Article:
By Jim Rusnak//Director of Media Properties | Thursday, August 24, 2017
INDIANAPOLIS – The FINA World Junior Swimming Championships is not only the premier competition in the world for swimmers aged 18 and under, it’s also a crucial building block in the foundation of USA Swimming’s success on the international stage.
“It’s super important,” said Mitch Dalton, USA Swimming’s National Junior Team Director. “When we look back at Rio, I think we only had four or five athletes who never had international experience. A big part of that started for them with the Junior Team. For them to come here and know how these meets work is so important.”
Dalton said eight swimmers from the 2011 World Junior Championships and seven from 2013 World Junior Championships went on to compete for the U.S. in in Rio.
Some names fans might recognize from the 2011 team include Simone Manuel, Lia Neal and Jacob Pebley, all of whom won medals at that meet and went on to compete in Rio. Olympians Caeleb Dressel, Gunnar Bentz, Kathleen Baker and Cierra Runge were standouts at the 2013 meet.
“Statistically there’s big correlation between people that are in this meet and people that are at the next Games,” Dalton said. “For us, it’s about how they represent USA Swimming on the international scene, how they build relationships, and the excitement of being on the team with each other.”
The team competing in Indianapolis over the next six days was selected last June at the Phillips 66 National Championships in this very pool.
Very simply, the top two swimmers aged 18 and under in each Olympic event – along with the top four in the 100 and 200 free – earned a spot on the team.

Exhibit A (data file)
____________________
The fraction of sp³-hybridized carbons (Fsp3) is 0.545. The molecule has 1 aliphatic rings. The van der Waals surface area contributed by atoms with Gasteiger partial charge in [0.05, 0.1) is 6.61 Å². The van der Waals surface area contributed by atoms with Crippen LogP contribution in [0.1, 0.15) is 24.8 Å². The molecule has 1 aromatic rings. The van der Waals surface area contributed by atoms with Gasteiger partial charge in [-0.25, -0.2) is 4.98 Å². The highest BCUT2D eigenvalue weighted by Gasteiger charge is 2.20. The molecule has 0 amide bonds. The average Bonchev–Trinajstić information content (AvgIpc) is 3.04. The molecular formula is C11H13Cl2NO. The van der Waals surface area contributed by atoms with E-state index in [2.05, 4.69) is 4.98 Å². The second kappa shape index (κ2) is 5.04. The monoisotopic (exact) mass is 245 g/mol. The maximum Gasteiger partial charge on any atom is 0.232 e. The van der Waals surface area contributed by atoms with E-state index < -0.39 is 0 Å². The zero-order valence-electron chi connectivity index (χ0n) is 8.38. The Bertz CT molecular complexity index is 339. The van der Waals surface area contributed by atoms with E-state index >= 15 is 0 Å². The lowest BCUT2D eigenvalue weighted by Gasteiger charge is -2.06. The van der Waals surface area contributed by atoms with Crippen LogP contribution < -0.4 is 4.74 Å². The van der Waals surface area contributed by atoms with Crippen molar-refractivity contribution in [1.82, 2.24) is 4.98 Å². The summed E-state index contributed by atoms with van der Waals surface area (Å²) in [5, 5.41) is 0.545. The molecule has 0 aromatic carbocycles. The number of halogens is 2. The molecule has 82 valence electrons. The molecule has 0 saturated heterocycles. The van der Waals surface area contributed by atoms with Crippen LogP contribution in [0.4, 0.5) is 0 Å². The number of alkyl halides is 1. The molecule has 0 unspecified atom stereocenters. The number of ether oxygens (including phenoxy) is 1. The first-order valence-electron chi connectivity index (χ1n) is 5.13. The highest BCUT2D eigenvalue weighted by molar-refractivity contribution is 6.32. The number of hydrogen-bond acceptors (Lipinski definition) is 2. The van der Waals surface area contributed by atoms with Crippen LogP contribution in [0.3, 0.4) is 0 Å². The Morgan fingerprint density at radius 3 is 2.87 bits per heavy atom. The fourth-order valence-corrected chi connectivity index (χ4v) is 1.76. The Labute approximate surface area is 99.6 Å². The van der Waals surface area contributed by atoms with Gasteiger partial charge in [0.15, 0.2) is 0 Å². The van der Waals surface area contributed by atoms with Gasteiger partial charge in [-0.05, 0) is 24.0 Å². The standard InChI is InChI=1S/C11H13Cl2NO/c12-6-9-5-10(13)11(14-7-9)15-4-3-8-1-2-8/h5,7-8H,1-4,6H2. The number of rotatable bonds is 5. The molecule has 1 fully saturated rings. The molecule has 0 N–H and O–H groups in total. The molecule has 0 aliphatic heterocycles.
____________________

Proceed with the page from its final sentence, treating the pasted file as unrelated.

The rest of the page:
“We really want this meet to mimic everything to do with the Olympics, so for our Trials, it’s the same thing,” Dalton said. “We go to our highest-level meet and select a team just like we would at Olympic Trials.
“We really want to put these athletes in a situation so that when they get to Omaha (for Olympic Trials) in 2020, they’ve gone through a series of meets just like they would have to do to get to the Olympics.”
According to Dalton, there’s an in-the-pool and out-of-the-pool aspect of this meet that’s important for the swimmers competing.
First, he wants them to learn how to manage a FINA-sanctioned meet and the different procedures that go on at these competitions – anything from managing the ready room, to wearing bibs, to sitting in the team area.
The second thing he wants them to learn is how to manage their emotions – knowing how to swim with that flag on their cap and that little boost of energy it brings, along with maintaining their process so they’re still able to perform at their best.
Finally – and maybe most importantly – he wants them to build relationships.
“Looking back at our team in Rio, about 80 percent of our team had been through the Junior Team program,” Dalton said. “Many of those relationships and our culture, which is our x-factor – we talk about that a lot with Team USA – started right here on this deck with the Junior Team. Maybe sometimes I think that’s the biggest (thing), because that’s going to have the most long-term benefit.”
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